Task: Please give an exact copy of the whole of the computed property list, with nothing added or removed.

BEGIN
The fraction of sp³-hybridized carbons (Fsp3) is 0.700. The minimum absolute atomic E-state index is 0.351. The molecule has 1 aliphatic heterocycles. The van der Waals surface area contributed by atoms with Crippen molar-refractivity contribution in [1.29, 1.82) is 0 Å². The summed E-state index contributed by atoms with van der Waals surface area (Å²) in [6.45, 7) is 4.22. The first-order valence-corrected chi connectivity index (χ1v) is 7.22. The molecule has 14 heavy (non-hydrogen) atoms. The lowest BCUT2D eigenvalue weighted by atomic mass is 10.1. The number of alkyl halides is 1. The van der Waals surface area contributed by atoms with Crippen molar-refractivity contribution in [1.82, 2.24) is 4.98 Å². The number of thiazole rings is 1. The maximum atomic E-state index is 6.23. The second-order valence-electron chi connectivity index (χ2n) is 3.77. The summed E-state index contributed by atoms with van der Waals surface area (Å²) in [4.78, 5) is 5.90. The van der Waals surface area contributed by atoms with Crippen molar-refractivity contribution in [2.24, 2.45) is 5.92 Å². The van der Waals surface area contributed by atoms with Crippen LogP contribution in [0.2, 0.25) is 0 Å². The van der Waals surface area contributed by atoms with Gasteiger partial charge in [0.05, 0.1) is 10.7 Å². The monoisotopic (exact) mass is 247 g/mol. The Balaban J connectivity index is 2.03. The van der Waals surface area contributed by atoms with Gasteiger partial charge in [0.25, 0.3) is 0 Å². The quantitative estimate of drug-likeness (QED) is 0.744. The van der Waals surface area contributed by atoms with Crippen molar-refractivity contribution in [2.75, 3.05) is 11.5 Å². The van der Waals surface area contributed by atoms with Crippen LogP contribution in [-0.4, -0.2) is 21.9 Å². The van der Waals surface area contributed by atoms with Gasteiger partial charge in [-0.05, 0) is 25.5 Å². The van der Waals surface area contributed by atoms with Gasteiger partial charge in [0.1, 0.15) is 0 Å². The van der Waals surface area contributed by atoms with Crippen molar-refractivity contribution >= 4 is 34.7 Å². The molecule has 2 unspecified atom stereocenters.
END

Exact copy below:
The fraction of sp³-hybridized carbons (Fsp3) is 0.700. The minimum absolute atomic E-state index is 0.351. The molecule has 1 aliphatic heterocycles. The van der Waals surface area contributed by atoms with Crippen molar-refractivity contribution in [1.29, 1.82) is 0 Å². The summed E-state index contributed by atoms with van der Waals surface area (Å²) in [6.45, 7) is 4.22. The first-order valence-corrected chi connectivity index (χ1v) is 7.22. The molecule has 14 heavy (non-hydrogen) atoms. The lowest BCUT2D eigenvalue weighted by atomic mass is 10.1. The number of alkyl halides is 1. The van der Waals surface area contributed by atoms with Crippen molar-refractivity contribution in [1.82, 2.24) is 4.98 Å². The number of thiazole rings is 1. The maximum atomic E-state index is 6.23. The second-order valence-electron chi connectivity index (χ2n) is 3.77. The summed E-state index contributed by atoms with van der Waals surface area (Å²) in [4.78, 5) is 5.90. The van der Waals surface area contributed by atoms with Crippen molar-refractivity contribution in [2.24, 2.45) is 5.92 Å². The van der Waals surface area contributed by atoms with Crippen LogP contribution in [0.2, 0.25) is 0 Å². The van der Waals surface area contributed by atoms with Gasteiger partial charge in [0.05, 0.1) is 10.7 Å². The monoisotopic (exact) mass is 247 g/mol. The Balaban J connectivity index is 2.03. The van der Waals surface area contributed by atoms with Gasteiger partial charge in [0.25, 0.3) is 0 Å². The quantitative estimate of drug-likeness (QED) is 0.744. The van der Waals surface area contributed by atoms with Crippen molar-refractivity contribution in [2.75, 3.05) is 11.5 Å². The van der Waals surface area contributed by atoms with Crippen LogP contribution in [-0.4, -0.2) is 21.9 Å². The van der Waals surface area contributed by atoms with Gasteiger partial charge in [-0.05, 0) is 25.5 Å². The van der Waals surface area contributed by atoms with Gasteiger partial charge in [0.1, 0.15) is 0 Å². The van der Waals surface area contributed by atoms with Crippen molar-refractivity contribution >= 4 is 34.7 Å². The molecule has 2 unspecified atom stereocenters.